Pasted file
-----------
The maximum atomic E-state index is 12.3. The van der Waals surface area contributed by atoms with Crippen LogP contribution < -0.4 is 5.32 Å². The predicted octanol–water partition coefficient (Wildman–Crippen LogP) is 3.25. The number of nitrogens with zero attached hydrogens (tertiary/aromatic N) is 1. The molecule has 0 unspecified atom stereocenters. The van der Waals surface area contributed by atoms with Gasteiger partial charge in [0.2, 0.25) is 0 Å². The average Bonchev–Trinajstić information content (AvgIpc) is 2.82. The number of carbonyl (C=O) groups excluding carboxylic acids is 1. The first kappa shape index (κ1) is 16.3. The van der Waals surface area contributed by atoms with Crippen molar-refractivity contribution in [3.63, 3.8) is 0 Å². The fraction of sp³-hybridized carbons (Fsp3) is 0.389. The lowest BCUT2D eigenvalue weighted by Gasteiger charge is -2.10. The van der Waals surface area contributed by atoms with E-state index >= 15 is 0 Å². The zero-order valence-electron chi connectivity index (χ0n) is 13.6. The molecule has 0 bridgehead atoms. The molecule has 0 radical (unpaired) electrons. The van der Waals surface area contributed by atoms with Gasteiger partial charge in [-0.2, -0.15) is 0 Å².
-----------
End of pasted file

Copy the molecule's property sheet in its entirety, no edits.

The maximum atomic E-state index is 12.3. The van der Waals surface area contributed by atoms with Crippen LogP contribution < -0.4 is 5.32 Å². The predicted octanol–water partition coefficient (Wildman–Crippen LogP) is 3.25. The number of nitrogens with zero attached hydrogens (tertiary/aromatic N) is 1. The molecule has 0 unspecified atom stereocenters. The van der Waals surface area contributed by atoms with Gasteiger partial charge in [0.2, 0.25) is 0 Å². The average Bonchev–Trinajstić information content (AvgIpc) is 2.82. The number of carbonyl (C=O) groups excluding carboxylic acids is 1. The first kappa shape index (κ1) is 16.3. The van der Waals surface area contributed by atoms with Crippen molar-refractivity contribution in [3.63, 3.8) is 0 Å². The fraction of sp³-hybridized carbons (Fsp3) is 0.389. The lowest BCUT2D eigenvalue weighted by Gasteiger charge is -2.10. The van der Waals surface area contributed by atoms with E-state index >= 15 is 0 Å². The zero-order valence-electron chi connectivity index (χ0n) is 13.6. The molecule has 0 bridgehead atoms. The molecule has 0 radical (unpaired) electrons. The van der Waals surface area contributed by atoms with Gasteiger partial charge in [-0.2, -0.15) is 0 Å².